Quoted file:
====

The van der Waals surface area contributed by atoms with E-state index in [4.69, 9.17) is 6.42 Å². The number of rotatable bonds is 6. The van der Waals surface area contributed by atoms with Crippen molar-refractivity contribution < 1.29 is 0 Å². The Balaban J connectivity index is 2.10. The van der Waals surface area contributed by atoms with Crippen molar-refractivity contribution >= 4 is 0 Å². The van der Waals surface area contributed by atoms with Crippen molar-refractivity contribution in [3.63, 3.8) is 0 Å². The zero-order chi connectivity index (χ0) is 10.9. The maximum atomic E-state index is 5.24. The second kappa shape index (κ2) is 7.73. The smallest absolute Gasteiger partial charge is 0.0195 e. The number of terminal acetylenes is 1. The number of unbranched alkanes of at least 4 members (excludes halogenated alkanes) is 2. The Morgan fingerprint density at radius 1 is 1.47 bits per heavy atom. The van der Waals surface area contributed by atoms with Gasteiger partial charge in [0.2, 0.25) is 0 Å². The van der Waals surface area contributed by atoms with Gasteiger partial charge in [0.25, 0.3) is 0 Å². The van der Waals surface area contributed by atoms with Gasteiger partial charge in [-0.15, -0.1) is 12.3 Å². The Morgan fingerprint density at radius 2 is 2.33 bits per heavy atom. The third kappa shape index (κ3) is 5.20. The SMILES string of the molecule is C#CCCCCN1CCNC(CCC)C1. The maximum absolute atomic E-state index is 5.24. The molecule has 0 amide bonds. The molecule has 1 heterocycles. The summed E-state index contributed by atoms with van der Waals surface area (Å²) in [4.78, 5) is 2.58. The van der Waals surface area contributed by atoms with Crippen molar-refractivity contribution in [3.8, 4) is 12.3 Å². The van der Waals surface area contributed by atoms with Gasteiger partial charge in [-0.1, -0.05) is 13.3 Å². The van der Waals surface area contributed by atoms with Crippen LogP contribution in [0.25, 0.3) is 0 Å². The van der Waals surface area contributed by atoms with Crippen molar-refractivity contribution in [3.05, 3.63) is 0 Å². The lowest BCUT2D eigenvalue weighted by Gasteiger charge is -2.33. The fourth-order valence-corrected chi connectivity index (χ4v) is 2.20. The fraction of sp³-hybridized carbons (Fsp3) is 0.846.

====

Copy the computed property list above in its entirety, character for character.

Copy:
The van der Waals surface area contributed by atoms with E-state index in [4.69, 9.17) is 6.42 Å². The number of rotatable bonds is 6. The van der Waals surface area contributed by atoms with Crippen molar-refractivity contribution < 1.29 is 0 Å². The Balaban J connectivity index is 2.10. The van der Waals surface area contributed by atoms with Crippen molar-refractivity contribution >= 4 is 0 Å². The van der Waals surface area contributed by atoms with Crippen molar-refractivity contribution in [3.63, 3.8) is 0 Å². The zero-order chi connectivity index (χ0) is 10.9. The maximum atomic E-state index is 5.24. The second kappa shape index (κ2) is 7.73. The smallest absolute Gasteiger partial charge is 0.0195 e. The number of terminal acetylenes is 1. The number of unbranched alkanes of at least 4 members (excludes halogenated alkanes) is 2. The Morgan fingerprint density at radius 1 is 1.47 bits per heavy atom. The van der Waals surface area contributed by atoms with Gasteiger partial charge in [0.2, 0.25) is 0 Å². The van der Waals surface area contributed by atoms with Gasteiger partial charge in [0.25, 0.3) is 0 Å². The van der Waals surface area contributed by atoms with Gasteiger partial charge in [-0.15, -0.1) is 12.3 Å². The Morgan fingerprint density at radius 2 is 2.33 bits per heavy atom. The third kappa shape index (κ3) is 5.20. The SMILES string of the molecule is C#CCCCCN1CCNC(CCC)C1. The maximum absolute atomic E-state index is 5.24. The molecule has 0 amide bonds. The molecule has 1 heterocycles. The summed E-state index contributed by atoms with van der Waals surface area (Å²) in [4.78, 5) is 2.58. The van der Waals surface area contributed by atoms with Crippen molar-refractivity contribution in [3.8, 4) is 12.3 Å². The van der Waals surface area contributed by atoms with Gasteiger partial charge in [-0.1, -0.05) is 13.3 Å². The van der Waals surface area contributed by atoms with Crippen LogP contribution in [0.25, 0.3) is 0 Å². The van der Waals surface area contributed by atoms with Crippen molar-refractivity contribution in [3.05, 3.63) is 0 Å². The lowest BCUT2D eigenvalue weighted by Gasteiger charge is -2.33. The fourth-order valence-corrected chi connectivity index (χ4v) is 2.20. The fraction of sp³-hybridized carbons (Fsp3) is 0.846.